The mystery is good there is more to it than there is of the romance so if you’re looking for sweet and fluffy, as the title sort of implies, you won’t find it in this story. It’s actually kind of dark but in a different way than A Casual Weekend Thing. This one has gangs, drug cartels, a lot of violence and a family divided. With a better balance of mystery and romance this story would have been a 5 star book. 

All in all I enjoyed reading Holding Out for a Fairy Tale and I recommend this series for those who enjoy a story where there is more mystery than romance. 

July 16th, 2014|Categories: Review|0 Comments

Review: No Ocean Too Deep by Leona Carver

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Title: No Ocean Too Deep
Author: Leona Carver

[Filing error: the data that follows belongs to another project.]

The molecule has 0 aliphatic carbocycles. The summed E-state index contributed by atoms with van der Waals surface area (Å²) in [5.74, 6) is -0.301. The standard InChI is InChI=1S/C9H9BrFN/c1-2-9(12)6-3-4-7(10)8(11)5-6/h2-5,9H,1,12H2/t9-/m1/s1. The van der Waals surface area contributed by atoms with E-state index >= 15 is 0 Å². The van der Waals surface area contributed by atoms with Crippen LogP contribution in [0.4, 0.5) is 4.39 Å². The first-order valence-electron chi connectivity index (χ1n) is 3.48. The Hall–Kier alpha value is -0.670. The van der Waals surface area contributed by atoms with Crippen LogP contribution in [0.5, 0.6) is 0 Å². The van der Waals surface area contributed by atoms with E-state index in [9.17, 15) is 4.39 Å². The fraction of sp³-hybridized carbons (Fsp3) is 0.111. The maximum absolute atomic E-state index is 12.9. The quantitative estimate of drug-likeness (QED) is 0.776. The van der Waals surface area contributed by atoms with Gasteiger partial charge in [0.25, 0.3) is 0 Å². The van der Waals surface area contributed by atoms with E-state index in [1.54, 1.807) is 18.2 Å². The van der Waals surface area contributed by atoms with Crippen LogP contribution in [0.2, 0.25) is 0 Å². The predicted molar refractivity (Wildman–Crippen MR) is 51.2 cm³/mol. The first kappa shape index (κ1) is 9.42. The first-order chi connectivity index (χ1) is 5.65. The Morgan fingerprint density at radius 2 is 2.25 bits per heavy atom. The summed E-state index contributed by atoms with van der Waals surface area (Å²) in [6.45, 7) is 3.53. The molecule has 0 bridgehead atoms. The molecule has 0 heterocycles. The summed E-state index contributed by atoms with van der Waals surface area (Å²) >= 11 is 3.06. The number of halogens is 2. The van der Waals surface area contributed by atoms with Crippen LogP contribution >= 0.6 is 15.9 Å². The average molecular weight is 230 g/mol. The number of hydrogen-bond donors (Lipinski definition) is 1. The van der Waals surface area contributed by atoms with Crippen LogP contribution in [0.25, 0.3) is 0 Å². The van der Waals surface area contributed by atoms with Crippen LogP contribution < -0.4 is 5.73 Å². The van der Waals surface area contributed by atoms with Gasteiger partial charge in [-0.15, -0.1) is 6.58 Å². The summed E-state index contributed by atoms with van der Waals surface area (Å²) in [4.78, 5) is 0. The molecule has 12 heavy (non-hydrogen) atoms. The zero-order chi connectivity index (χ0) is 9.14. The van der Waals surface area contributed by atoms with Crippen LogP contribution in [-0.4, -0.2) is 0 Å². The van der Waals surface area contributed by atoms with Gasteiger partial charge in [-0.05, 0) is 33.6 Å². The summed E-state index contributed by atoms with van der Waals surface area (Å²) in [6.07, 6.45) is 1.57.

Cover Artist: Tanya Rehaluk
Publisher: Less Than Three Press
Reviewer: Sean
Genre: Fantasy & Sci-Fi
Type: Romance
Pairing: Gay
Length: Novel
Heat Rating3 Stars
Book Rating3.75 Stars (3.75 / 5)

 


Blurb:

To buck the brutal rule of the Republic, Amirzade Sharouk and his men pull off a desperate plan: Destroying the Republic’s fleet by joining forces with the legendary sea folk, masters of the leviathans, immense living weapons born of the sea and magic.

Though the gamble succeeds, one of the leviathans vanishes with a valuable human, straining an already tenuous alliance. Her caretaker Nils needs to find her as quickly as possible to redeem himself before his superiors. His search is further burdened by Dastyaf, a furious human warlord and liability in the marine realm. But after combing the deep ocean and discovering the dangers it holds, Nils realizes he may need the human more than he thought, to save his mission and himself.